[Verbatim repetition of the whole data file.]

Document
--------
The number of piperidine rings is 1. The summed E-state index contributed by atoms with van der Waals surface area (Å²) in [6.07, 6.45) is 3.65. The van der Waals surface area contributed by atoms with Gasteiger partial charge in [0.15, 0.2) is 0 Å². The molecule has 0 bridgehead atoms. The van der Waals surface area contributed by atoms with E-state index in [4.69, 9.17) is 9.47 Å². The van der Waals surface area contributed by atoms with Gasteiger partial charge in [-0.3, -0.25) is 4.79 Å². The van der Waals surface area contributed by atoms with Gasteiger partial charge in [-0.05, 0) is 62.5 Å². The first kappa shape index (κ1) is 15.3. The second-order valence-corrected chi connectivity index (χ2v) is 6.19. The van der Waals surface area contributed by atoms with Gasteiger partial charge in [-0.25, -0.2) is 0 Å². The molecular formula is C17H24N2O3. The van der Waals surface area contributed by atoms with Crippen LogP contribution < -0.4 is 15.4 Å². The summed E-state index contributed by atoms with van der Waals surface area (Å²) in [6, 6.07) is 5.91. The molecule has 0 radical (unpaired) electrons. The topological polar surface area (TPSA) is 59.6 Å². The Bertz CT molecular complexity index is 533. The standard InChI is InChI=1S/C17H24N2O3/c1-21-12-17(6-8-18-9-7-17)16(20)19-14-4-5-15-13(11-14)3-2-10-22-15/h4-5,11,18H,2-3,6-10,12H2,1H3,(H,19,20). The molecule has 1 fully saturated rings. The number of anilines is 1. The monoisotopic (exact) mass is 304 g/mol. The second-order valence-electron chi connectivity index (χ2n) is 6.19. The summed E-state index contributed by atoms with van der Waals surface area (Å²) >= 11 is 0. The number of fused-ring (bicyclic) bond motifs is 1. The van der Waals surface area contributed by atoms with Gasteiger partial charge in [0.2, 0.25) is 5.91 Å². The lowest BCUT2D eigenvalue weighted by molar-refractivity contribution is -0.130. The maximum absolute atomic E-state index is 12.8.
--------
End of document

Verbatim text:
The number of piperidine rings is 1. The summed E-state index contributed by atoms with van der Waals surface area (Å²) in [6.07, 6.45) is 3.65. The van der Waals surface area contributed by atoms with Gasteiger partial charge in [0.15, 0.2) is 0 Å². The molecule has 0 bridgehead atoms. The van der Waals surface area contributed by atoms with E-state index in [4.69, 9.17) is 9.47 Å². The van der Waals surface area contributed by atoms with Gasteiger partial charge in [-0.3, -0.25) is 4.79 Å². The van der Waals surface area contributed by atoms with Gasteiger partial charge in [-0.05, 0) is 62.5 Å². The first kappa shape index (κ1) is 15.3. The second-order valence-corrected chi connectivity index (χ2v) is 6.19. The van der Waals surface area contributed by atoms with Gasteiger partial charge in [-0.25, -0.2) is 0 Å². The molecular formula is C17H24N2O3. The van der Waals surface area contributed by atoms with Crippen LogP contribution < -0.4 is 15.4 Å². The summed E-state index contributed by atoms with van der Waals surface area (Å²) in [6, 6.07) is 5.91. The molecule has 0 radical (unpaired) electrons. The topological polar surface area (TPSA) is 59.6 Å². The Bertz CT molecular complexity index is 533. The standard InChI is InChI=1S/C17H24N2O3/c1-21-12-17(6-8-18-9-7-17)16(20)19-14-4-5-15-13(11-14)3-2-10-22-15/h4-5,11,18H,2-3,6-10,12H2,1H3,(H,19,20). The molecule has 1 fully saturated rings. The number of anilines is 1. The monoisotopic (exact) mass is 304 g/mol. The second-order valence-electron chi connectivity index (χ2n) is 6.19. The summed E-state index contributed by atoms with van der Waals surface area (Å²) >= 11 is 0. The number of fused-ring (bicyclic) bond motifs is 1. The van der Waals surface area contributed by atoms with Gasteiger partial charge in [0.2, 0.25) is 5.91 Å². The lowest BCUT2D eigenvalue weighted by molar-refractivity contribution is -0.130. The maximum absolute atomic E-state index is 12.8.